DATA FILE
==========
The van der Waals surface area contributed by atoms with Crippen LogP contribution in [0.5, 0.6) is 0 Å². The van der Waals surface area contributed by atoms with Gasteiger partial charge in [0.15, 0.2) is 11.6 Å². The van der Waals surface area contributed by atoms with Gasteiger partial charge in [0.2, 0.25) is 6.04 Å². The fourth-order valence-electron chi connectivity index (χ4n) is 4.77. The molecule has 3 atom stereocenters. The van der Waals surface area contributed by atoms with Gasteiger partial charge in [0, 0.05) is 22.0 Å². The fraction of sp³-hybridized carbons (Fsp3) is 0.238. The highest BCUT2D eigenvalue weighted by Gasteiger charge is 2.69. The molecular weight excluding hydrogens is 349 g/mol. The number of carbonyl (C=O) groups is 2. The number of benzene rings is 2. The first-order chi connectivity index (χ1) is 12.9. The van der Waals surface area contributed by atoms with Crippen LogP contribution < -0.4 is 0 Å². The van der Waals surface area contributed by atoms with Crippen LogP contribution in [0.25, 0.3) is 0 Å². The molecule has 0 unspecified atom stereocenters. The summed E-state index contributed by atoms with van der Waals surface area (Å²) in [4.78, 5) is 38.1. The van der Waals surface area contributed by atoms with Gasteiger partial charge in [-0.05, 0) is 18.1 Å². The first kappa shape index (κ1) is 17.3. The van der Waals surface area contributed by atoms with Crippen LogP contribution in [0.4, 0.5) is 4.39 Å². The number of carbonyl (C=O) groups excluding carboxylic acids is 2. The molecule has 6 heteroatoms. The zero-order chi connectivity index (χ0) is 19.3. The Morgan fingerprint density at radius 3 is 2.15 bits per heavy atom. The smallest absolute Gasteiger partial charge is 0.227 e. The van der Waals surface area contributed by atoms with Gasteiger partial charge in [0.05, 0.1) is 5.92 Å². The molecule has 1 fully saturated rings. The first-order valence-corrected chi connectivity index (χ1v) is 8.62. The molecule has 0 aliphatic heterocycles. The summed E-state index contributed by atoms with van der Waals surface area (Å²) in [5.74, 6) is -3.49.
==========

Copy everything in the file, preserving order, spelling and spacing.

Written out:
The van der Waals surface area contributed by atoms with Crippen LogP contribution in [0.5, 0.6) is 0 Å². The van der Waals surface area contributed by atoms with Gasteiger partial charge in [0.15, 0.2) is 11.6 Å². The van der Waals surface area contributed by atoms with Gasteiger partial charge in [0.2, 0.25) is 6.04 Å². The fourth-order valence-electron chi connectivity index (χ4n) is 4.77. The molecule has 3 atom stereocenters. The van der Waals surface area contributed by atoms with Gasteiger partial charge in [0, 0.05) is 22.0 Å². The fraction of sp³-hybridized carbons (Fsp3) is 0.238. The highest BCUT2D eigenvalue weighted by Gasteiger charge is 2.69. The molecular weight excluding hydrogens is 349 g/mol. The number of carbonyl (C=O) groups is 2. The number of benzene rings is 2. The first-order chi connectivity index (χ1) is 12.9. The van der Waals surface area contributed by atoms with Crippen LogP contribution < -0.4 is 0 Å². The van der Waals surface area contributed by atoms with Crippen LogP contribution in [0.25, 0.3) is 0 Å². The molecule has 0 unspecified atom stereocenters. The summed E-state index contributed by atoms with van der Waals surface area (Å²) in [4.78, 5) is 38.1. The van der Waals surface area contributed by atoms with Gasteiger partial charge in [-0.05, 0) is 18.1 Å². The first kappa shape index (κ1) is 17.3. The van der Waals surface area contributed by atoms with Crippen LogP contribution in [0.4, 0.5) is 4.39 Å². The number of carbonyl (C=O) groups excluding carboxylic acids is 2. The molecule has 6 heteroatoms. The zero-order chi connectivity index (χ0) is 19.3. The Morgan fingerprint density at radius 3 is 2.15 bits per heavy atom. The smallest absolute Gasteiger partial charge is 0.227 e. The van der Waals surface area contributed by atoms with Gasteiger partial charge in [0.05, 0.1) is 5.92 Å². The molecule has 1 fully saturated rings. The first-order valence-corrected chi connectivity index (χ1v) is 8.62. The molecule has 0 aliphatic heterocycles. The summed E-state index contributed by atoms with van der Waals surface area (Å²) in [5.74, 6) is -3.49.